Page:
Together, efforts like these have been successful in increasing access—more students are enrolling in algebra and enrolling ever earlier in their academic trajectories (Remillard et al., 2017; Stein et al., 2011). Yet we have not seen equal advances in achievement (National Center for Education Statistics, 2019). Overall NAEP mathematics proficiency rates have remained stable in the past decade in both 8th and 12th grades. Even more worrisome have been persistent demographic gaps in achievement, showing that despite the focus on access, inequitable mathematics education persists. Thus, improving access is alone insufficient to remedy racial inequities in mathematics education.
At the same time, school algebra itself has been in the crosshairs, with some calling for its reform and others its abolition (e.g., Berry & Larson, 2019; Levitt, 2019). Some argue that algebra needlessly holds students back and is only minimally relevant for future careers (e.g., Hacker, 2012). Others argue that school mathematics more generally is out-of-date and out of touch. This has led to recent calls to replace the emphasis on algebra in schools with courses that center on quantitative literacy, data fluency, or statistical investigation (e.g., Boaler & Leavitt, 2019). However, absent from the discussions of access, timing, and relevance of school algebra has been a focus on instruction.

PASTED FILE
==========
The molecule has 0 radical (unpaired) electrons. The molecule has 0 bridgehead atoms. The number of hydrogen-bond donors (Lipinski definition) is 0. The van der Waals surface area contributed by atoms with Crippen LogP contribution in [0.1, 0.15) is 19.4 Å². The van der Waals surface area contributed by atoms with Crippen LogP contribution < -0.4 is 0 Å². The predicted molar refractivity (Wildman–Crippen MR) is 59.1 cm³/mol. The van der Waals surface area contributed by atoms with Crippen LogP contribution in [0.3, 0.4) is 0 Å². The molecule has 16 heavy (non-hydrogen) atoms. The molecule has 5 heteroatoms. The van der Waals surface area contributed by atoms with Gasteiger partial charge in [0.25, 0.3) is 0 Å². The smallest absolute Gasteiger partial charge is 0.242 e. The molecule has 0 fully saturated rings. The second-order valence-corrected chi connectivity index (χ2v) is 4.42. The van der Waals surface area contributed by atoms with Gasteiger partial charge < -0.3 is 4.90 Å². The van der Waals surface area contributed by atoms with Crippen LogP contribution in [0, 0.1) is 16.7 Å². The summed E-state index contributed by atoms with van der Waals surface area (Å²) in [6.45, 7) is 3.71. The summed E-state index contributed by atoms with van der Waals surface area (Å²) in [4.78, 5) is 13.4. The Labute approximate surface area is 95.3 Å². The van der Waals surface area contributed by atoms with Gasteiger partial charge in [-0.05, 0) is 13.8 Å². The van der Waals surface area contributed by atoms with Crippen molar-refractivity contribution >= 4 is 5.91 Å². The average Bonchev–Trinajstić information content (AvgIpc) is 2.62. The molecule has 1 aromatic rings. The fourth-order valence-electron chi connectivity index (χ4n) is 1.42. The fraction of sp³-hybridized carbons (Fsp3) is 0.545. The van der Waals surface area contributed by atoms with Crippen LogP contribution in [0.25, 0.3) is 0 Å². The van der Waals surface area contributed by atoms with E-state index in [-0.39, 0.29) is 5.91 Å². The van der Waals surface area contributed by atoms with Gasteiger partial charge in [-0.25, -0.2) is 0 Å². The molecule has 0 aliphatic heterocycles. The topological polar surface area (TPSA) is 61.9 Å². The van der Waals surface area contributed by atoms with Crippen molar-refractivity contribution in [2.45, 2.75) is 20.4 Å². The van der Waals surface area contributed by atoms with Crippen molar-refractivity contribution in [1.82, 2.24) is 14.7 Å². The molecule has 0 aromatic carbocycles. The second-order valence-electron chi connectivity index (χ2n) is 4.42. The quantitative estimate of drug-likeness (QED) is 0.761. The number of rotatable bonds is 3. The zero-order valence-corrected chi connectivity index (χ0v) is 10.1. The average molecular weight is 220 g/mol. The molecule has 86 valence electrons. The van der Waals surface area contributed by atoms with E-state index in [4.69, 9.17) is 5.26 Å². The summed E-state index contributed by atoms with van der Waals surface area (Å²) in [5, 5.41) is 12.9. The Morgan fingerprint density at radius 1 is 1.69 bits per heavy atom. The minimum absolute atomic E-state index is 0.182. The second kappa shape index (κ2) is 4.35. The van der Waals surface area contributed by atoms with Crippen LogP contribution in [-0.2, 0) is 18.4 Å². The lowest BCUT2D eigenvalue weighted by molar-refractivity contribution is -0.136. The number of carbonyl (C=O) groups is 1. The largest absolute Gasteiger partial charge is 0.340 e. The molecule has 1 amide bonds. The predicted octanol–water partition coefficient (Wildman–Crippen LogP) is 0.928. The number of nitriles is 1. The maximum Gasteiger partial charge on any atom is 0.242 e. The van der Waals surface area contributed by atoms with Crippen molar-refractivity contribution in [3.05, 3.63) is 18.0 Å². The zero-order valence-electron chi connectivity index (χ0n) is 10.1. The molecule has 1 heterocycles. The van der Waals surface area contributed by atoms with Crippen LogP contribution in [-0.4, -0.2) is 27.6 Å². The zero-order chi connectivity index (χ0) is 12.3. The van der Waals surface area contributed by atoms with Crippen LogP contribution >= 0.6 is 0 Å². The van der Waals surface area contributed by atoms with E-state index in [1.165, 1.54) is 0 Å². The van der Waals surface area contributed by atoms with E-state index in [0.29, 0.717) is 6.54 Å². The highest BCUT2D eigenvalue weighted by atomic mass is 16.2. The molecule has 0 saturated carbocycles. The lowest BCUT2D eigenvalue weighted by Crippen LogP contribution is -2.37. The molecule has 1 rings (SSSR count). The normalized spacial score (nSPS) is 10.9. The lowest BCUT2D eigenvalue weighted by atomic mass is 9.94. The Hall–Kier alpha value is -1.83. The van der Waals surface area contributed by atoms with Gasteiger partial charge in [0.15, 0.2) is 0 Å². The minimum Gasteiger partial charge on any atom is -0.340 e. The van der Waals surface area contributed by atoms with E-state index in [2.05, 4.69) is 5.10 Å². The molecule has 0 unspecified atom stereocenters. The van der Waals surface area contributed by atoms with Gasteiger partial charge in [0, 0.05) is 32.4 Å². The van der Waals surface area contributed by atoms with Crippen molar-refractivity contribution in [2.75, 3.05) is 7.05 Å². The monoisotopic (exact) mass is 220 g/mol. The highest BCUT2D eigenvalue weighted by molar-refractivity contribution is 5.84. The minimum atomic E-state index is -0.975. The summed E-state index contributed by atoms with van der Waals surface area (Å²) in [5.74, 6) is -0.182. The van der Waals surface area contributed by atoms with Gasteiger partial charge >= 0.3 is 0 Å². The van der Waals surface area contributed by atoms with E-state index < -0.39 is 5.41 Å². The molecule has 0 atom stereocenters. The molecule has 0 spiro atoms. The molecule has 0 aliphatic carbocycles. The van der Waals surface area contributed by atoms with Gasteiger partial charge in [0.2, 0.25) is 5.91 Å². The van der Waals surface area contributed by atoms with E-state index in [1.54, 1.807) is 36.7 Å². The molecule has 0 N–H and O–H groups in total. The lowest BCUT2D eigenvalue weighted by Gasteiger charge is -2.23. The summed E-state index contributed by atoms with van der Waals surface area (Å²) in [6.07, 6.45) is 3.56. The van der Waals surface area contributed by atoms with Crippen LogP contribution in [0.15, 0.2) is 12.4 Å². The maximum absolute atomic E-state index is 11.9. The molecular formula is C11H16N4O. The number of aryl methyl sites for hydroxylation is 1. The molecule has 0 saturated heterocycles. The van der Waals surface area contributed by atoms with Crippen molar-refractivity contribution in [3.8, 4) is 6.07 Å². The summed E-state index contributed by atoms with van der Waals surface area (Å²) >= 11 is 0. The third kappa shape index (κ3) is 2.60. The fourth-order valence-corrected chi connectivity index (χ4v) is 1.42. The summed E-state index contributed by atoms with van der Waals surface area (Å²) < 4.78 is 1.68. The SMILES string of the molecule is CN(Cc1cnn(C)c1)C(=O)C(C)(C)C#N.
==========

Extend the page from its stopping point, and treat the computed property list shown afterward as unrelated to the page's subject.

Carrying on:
Let’s Not Be So Quick to Give Up on Algebra
Arguments that suggest we do away with school algebra frame algebra itself as the problem and leave unexamined how and in what ways that algebra is taught.
This is a problem because it absolves us of having to think critically about changing how weteach algebra to create more equitable classroom spaces that support students in learning algebraic ideas.